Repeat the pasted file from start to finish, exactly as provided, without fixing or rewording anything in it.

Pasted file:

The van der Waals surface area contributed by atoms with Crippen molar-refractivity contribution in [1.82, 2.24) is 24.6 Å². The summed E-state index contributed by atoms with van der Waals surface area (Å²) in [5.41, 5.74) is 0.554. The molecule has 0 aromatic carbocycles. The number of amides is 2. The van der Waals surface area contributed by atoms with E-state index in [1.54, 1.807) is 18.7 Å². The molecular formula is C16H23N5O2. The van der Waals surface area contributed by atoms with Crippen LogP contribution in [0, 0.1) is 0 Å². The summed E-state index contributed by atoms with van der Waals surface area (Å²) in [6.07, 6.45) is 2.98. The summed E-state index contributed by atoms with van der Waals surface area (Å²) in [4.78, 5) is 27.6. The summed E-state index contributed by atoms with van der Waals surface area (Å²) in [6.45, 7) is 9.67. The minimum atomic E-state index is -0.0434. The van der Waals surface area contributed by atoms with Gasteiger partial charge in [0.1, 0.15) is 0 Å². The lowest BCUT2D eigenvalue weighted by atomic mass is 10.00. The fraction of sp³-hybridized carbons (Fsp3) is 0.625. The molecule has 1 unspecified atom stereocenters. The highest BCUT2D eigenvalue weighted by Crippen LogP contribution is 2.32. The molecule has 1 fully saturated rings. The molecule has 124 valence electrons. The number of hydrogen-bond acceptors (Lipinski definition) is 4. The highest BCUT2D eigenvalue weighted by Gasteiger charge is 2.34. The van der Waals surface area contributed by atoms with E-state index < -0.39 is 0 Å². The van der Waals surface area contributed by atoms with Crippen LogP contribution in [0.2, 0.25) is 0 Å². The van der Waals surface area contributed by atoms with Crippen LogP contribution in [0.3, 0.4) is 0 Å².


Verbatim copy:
The van der Waals surface area contributed by atoms with Crippen molar-refractivity contribution in [1.82, 2.24) is 24.6 Å². The summed E-state index contributed by atoms with van der Waals surface area (Å²) in [5.41, 5.74) is 0.554. The molecule has 0 aromatic carbocycles. The number of amides is 2. The van der Waals surface area contributed by atoms with E-state index in [1.54, 1.807) is 18.7 Å². The molecular formula is C16H23N5O2. The van der Waals surface area contributed by atoms with Crippen LogP contribution in [0, 0.1) is 0 Å². The summed E-state index contributed by atoms with van der Waals surface area (Å²) in [6.07, 6.45) is 2.98. The summed E-state index contributed by atoms with van der Waals surface area (Å²) in [4.78, 5) is 27.6. The summed E-state index contributed by atoms with van der Waals surface area (Å²) in [6.45, 7) is 9.67. The minimum atomic E-state index is -0.0434. The van der Waals surface area contributed by atoms with Gasteiger partial charge in [0.1, 0.15) is 0 Å². The lowest BCUT2D eigenvalue weighted by atomic mass is 10.00. The fraction of sp³-hybridized carbons (Fsp3) is 0.625. The molecule has 1 unspecified atom stereocenters. The highest BCUT2D eigenvalue weighted by Crippen LogP contribution is 2.32. The molecule has 1 fully saturated rings. The molecule has 124 valence electrons. The number of hydrogen-bond acceptors (Lipinski definition) is 4. The highest BCUT2D eigenvalue weighted by Gasteiger charge is 2.34. The van der Waals surface area contributed by atoms with E-state index < -0.39 is 0 Å². The van der Waals surface area contributed by atoms with Crippen LogP contribution in [0.2, 0.25) is 0 Å². The van der Waals surface area contributed by atoms with Crippen LogP contribution in [0.3, 0.4) is 0 Å².